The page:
Probing potassium in the atmosphere of HD 80606b with tunable filter transit spectrophotometry from the Gran Telescopio Canarias

Knicole D. Colón, Eric B. Ford, Seth Redfield, Jonathan J. Fortney, Megan Shabram, Hans J. Deeg, Suvrath Mahadevan

Research output: Contribution to journalArticle

20 Citations (Scopus)

Abstract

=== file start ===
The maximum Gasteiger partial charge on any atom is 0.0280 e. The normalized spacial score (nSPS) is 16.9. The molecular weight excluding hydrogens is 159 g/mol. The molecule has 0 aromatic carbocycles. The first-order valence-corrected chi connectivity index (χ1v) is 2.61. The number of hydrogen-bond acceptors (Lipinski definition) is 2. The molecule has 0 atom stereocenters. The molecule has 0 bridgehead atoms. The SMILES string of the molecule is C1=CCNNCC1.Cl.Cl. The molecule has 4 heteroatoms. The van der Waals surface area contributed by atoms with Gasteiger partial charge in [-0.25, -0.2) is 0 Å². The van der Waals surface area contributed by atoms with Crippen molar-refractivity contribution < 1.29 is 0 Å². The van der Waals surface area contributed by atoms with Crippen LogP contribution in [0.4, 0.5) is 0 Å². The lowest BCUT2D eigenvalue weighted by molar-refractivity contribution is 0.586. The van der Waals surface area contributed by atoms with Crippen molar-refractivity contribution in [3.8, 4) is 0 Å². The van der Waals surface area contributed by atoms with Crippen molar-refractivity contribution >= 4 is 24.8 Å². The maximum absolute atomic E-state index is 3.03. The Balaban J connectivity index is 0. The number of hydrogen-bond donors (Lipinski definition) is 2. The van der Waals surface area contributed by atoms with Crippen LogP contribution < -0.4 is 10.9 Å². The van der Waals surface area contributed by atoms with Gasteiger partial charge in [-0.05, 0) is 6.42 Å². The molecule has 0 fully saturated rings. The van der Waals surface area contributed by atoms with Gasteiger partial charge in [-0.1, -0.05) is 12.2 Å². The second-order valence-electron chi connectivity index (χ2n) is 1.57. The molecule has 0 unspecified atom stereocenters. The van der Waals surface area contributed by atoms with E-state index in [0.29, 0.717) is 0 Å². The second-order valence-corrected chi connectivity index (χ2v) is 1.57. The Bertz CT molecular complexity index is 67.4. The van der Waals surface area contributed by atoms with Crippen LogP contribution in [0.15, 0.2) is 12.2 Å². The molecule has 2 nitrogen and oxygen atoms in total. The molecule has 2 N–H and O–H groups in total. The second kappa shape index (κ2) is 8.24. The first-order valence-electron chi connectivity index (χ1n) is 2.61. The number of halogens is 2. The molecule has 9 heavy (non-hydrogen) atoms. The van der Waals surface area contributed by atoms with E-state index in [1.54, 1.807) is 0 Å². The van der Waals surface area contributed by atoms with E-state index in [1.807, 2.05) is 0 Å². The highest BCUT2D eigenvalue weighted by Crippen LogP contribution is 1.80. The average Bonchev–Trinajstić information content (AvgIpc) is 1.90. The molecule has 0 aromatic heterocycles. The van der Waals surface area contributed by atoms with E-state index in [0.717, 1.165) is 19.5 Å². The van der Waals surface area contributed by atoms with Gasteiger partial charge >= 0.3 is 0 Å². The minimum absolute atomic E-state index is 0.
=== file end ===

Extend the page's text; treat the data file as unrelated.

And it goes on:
We report observations of HD 80606 using the 10.4-m Gran Telescopio Canarias and the Optical System for Imaging and low Resolution Integrated Spectroscopy (OSIRIS) tunable filter imager. We acquired very high precision, narrow-band photometry in four bandpasses around the Ki absorption feature during the 2010 January transit of HD 80606b and during out-of-transit observations conducted in 2010 January and April. We obtained differential photometric precisions of ~2.08 × 10 -4 for the in-transit flux ratio measured at 769.91nm, which probes the Ki line core. We find no significant difference in the in-transit flux ratio between observations at 768.76 and 769.91nm. Yet, we find a difference of ~8.09 ± 2.88 × 10 -4 between these observations and observations at a longer wavelength that probes the Ki wing (777.36nm). While the presence of red noise in the transit data has a non-negligible effect on the uncertainties in the flux ratio, the 777.36-769.91nm colour during transit shows no effects from red noise and also indicates a significant colour change, with a mean value of ~8.99 ± 0.62 × 10 -4. This large change in the colour is equivalent to a ~4.2 per cent change in the apparent planetary radius with wavelength, which is much larger than the atmospheric scaleheight. This implies the observations probed the atmosphere at very low pressures as well as a dramatic change in the pressure at which the slant optical depth reaches unity between ~770 and 777nm. We hypothesize that the excess absorption may be due to Ki in a high-speed wind being driven from the exoplanet's exosphere. We discuss the viability of this and alternative interpretations, including stellar limb darkening, star-spots and effects from Earth's atmosphere. We strongly encourage follow-up observations of HD 80606b to confirm the signal measured here. Finally, we discuss the future prospects for exoplanet characterization using tunable filter spectrophotometry.